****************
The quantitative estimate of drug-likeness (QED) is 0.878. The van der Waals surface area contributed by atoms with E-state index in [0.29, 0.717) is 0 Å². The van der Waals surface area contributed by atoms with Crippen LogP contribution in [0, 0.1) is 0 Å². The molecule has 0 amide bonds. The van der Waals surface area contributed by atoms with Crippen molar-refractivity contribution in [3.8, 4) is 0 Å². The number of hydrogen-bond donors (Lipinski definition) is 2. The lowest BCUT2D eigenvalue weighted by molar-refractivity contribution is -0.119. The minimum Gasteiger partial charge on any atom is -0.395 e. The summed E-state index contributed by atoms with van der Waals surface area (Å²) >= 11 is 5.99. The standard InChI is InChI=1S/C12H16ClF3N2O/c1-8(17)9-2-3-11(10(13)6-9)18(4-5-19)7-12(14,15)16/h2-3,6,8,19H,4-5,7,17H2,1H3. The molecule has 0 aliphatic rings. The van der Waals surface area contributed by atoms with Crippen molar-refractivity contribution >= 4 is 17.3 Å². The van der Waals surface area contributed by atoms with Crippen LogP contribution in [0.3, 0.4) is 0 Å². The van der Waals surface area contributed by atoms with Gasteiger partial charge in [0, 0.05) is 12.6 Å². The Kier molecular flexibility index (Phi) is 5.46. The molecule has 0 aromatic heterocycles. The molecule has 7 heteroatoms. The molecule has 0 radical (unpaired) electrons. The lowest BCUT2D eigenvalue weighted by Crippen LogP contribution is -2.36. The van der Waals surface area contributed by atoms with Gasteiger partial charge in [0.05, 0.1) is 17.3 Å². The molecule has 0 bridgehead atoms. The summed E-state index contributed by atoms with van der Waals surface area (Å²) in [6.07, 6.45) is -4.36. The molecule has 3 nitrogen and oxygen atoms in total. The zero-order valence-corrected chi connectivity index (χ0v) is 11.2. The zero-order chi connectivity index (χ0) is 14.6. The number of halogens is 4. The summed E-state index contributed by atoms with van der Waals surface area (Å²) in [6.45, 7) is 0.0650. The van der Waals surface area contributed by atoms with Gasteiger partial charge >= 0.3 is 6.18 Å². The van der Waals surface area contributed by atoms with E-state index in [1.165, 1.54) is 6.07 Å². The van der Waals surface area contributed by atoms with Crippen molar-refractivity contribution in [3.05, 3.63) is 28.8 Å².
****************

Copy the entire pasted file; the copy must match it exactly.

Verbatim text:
The quantitative estimate of drug-likeness (QED) is 0.878. The van der Waals surface area contributed by atoms with E-state index in [0.29, 0.717) is 0 Å². The van der Waals surface area contributed by atoms with Crippen LogP contribution in [0, 0.1) is 0 Å². The molecule has 0 amide bonds. The van der Waals surface area contributed by atoms with Crippen molar-refractivity contribution in [3.8, 4) is 0 Å². The number of hydrogen-bond donors (Lipinski definition) is 2. The lowest BCUT2D eigenvalue weighted by molar-refractivity contribution is -0.119. The minimum Gasteiger partial charge on any atom is -0.395 e. The summed E-state index contributed by atoms with van der Waals surface area (Å²) >= 11 is 5.99. The standard InChI is InChI=1S/C12H16ClF3N2O/c1-8(17)9-2-3-11(10(13)6-9)18(4-5-19)7-12(14,15)16/h2-3,6,8,19H,4-5,7,17H2,1H3. The molecule has 0 aliphatic rings. The van der Waals surface area contributed by atoms with Crippen molar-refractivity contribution >= 4 is 17.3 Å². The van der Waals surface area contributed by atoms with Crippen LogP contribution in [0.3, 0.4) is 0 Å². The van der Waals surface area contributed by atoms with Gasteiger partial charge in [0, 0.05) is 12.6 Å². The Kier molecular flexibility index (Phi) is 5.46. The molecule has 0 aromatic heterocycles. The molecule has 7 heteroatoms. The molecule has 0 radical (unpaired) electrons. The lowest BCUT2D eigenvalue weighted by Crippen LogP contribution is -2.36. The van der Waals surface area contributed by atoms with Gasteiger partial charge in [0.05, 0.1) is 17.3 Å². The molecule has 0 bridgehead atoms. The summed E-state index contributed by atoms with van der Waals surface area (Å²) in [6.07, 6.45) is -4.36. The molecule has 3 nitrogen and oxygen atoms in total. The zero-order valence-corrected chi connectivity index (χ0v) is 11.2. The zero-order chi connectivity index (χ0) is 14.6. The number of halogens is 4. The summed E-state index contributed by atoms with van der Waals surface area (Å²) in [6.45, 7) is 0.0650. The van der Waals surface area contributed by atoms with Gasteiger partial charge >= 0.3 is 6.18 Å². The van der Waals surface area contributed by atoms with E-state index in [1.165, 1.54) is 6.07 Å². The van der Waals surface area contributed by atoms with Crippen molar-refractivity contribution in [3.05, 3.63) is 28.8 Å².